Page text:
We’ve had kids in soccer for years. My oldest started playing thirteen years ago when she was four, and just hung up the cleats a couple of years ago. And my youngest has been playing for ten years. With all those collective soccer teams, all the hours spent on the playing field (them) and the sidelines (us), our family had never brought home a trophy.
The soccer teams are named by country, and this year my youngest daughter was playing for Team Spain. Following a rocky start in the early season, the team slowly strengthened with great coaching and hard play. Two weeks ago, they took on the challenging Brazil team and won with a goal in the last ten minutes for a nailbiting 1 – 0 win. Last week they bested the dynamic Italy team, making an early goal count as they played through a rainstorm that would have made Noah seek cover. The result was a nailbiting 1 – 0 win.
Note the trend.
Yesterday’s game was played on a sunny, warm day against Team America. Athletic and obviously well-drilled, USA took control of the ball early. They were a force to be reckoned with, having one of the best goalies in the division as well as a forward whose prowess made us gasp. (Fortunately, our defense, including my daughter, shut her down brilliantly.)
But Team Spain hung in bravely until halftime. I don’t know if our coaches brought Knute Rockne in for an inspiring halftime speech, but the tides turned in the second half and suddenly we were in control of the play. But one potential goal after another was turned away by their goalie, and we watched the clock tick down, knowing that we were within minutes of having the final go to a shootout.
With thirty seconds to go, a sudden flurry around their net brought all the parents to our feet. And remarkably, this time the ball went in. Joy on the field, joy on the sidelines! And the Pollock family brought home their first soccer trophy.
Whether or not you’ve had a recent win in your family, if you make Dorie Greenspan’s Snickery Squares everyone will feel like a champion. They’re a little bit of work, from caramelizing the nuts to making the dulce de leche (if you choose to use homemade rather than store bought). But they are fabulously decadent and well worth the extra time. Just cut them into small squares, and promise yourself you won’t eat the whole pan.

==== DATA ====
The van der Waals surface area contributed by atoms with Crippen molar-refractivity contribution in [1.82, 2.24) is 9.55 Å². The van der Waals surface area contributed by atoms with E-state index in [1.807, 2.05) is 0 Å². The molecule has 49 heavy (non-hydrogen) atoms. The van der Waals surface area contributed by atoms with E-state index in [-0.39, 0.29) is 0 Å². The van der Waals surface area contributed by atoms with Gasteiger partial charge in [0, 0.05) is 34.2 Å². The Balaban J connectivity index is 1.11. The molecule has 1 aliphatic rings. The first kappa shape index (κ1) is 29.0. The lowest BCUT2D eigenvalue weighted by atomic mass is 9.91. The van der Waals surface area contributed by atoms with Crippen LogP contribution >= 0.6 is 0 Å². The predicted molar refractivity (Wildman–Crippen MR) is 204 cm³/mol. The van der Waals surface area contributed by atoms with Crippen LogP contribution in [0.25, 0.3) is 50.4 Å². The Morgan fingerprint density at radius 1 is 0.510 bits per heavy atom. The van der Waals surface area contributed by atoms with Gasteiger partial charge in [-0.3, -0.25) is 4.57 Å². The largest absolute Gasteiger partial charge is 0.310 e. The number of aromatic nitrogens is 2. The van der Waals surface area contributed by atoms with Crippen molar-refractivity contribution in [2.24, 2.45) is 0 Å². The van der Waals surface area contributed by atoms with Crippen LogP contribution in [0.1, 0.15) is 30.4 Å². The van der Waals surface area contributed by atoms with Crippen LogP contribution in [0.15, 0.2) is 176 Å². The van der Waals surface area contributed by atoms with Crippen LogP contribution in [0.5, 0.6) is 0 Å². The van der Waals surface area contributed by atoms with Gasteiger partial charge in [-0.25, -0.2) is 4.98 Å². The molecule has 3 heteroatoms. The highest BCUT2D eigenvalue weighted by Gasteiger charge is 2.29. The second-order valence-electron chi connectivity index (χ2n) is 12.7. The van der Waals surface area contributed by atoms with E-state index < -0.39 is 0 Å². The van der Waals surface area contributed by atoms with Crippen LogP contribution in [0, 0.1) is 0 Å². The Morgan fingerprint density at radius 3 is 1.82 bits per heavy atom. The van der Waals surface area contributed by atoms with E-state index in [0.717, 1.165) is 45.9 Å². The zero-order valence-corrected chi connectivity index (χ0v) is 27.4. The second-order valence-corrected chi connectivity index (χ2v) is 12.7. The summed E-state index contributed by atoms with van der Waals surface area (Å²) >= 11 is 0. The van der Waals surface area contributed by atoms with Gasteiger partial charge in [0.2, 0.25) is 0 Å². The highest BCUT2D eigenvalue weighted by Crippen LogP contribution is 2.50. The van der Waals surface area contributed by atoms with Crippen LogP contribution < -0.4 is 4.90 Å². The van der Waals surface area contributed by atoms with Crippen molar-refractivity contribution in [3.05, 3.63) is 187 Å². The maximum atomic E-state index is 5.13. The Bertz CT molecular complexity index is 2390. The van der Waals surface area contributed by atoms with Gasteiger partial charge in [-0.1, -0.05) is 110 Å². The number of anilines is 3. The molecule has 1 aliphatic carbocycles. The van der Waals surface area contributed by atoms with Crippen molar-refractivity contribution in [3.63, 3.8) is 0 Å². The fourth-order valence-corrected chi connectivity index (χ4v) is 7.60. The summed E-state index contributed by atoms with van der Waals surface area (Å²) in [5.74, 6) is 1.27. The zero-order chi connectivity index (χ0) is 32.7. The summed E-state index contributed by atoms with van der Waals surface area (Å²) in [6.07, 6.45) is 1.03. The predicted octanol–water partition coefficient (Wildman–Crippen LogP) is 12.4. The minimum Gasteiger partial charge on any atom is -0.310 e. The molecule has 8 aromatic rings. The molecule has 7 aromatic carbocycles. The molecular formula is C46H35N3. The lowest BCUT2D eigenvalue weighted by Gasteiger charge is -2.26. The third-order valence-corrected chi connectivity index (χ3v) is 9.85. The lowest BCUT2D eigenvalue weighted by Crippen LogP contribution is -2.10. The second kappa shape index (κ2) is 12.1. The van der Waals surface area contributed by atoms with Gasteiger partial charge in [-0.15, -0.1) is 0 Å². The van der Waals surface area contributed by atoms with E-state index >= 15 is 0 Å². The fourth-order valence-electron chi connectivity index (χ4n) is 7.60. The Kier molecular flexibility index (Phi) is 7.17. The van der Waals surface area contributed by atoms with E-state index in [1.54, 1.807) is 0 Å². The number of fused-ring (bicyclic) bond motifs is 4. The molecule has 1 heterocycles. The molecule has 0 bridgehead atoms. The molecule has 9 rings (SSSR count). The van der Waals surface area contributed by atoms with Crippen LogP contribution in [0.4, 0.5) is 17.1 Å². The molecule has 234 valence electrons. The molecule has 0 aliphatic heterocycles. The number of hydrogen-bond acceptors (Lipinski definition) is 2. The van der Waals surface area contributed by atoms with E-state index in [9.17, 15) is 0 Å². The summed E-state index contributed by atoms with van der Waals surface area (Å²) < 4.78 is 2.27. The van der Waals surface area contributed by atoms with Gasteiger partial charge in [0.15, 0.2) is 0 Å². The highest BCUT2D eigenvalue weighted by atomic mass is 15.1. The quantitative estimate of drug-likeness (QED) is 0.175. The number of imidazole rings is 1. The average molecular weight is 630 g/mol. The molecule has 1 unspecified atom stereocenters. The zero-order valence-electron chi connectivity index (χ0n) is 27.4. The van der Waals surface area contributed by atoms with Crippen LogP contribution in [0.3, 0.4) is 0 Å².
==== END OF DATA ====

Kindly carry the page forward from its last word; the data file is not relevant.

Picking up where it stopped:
(adapted from Dorie Greenspan’s Baking: From my home to yours)
For the Crust
1 stick (8 Tbsp) unsalted butter, at room temperature
1 cup all-purpose flour
1/4 cup sugar
2 Tbsp confectioners’ sugar (icing sugar)
1/4 tsp salt
1 large egg yolk, lightly beaten
For the Filling
1/3 cup sugar
3 Tbsp water
1 1/4 cup peanuts
1 cup dulce de leche (either store-bought or using the directions posted here)
For the topping
3 ounces semi sweet chocolate, coarsely chopped
4 ounces bittersweet chocolate coarsely chopped
1/2 stick (4 Tbsp) unsalted butter, at room temperature
Preheat the oven to 350 degrees. Butter an 8-inch square pan or line with parchment paper, and put it on a baking sheet.
To make the crust, beat the butter until smooth. Add the flour, sugar, confectioners’ sugar and salt, and beat or stir just until smooth. Add the yolk and beat just until mixed. Turn the dough into prepared pan and press it evenly across the bottom. Prick the dough about a dozen times with a fork. Bake for 15 to 20 minutes, then remove from the oven and let cool to room temperature before filling.
To make the filling, have a parchment-lined baking sheet beside the stove. Put the sugar and water into a medium saucepan and cook over medium-high heat, stirring with a wooden spoon, until the sugar dissolves. Keeping the heat fairly high, continue to cook the sugar, without stirring, until it just starts to deepen in colour. Throw in the peanuts and immediately start stirring. Keep stirring, to coat the peanuts with the sugar. Within a few minutes, they will be covered with sugar and turn white. Keep stirring until the sugar turns back into a caramel colour. Remove the pan from the heat and turn the nuts out onto the baking sheet, using the wooden spoon to spread them out as best you can. Cool to room temperature. When they are cool enough to handle, separate into small pieces. Pour the dulce de leche over the baked crust, then sprinkle about 2/3 of the nuts over the dulce de leche.
To make the topping, melt the chocolate in a heatproof bowl set over a saucepan of barely simmering water. Remove the chocolate from the heat and gently stir in the butter. Pour the chocolate over the dulce de leche. Finely chop the remaining nuts then sprinkle them over the chocolate. Refrigerate for at least an hour before serving.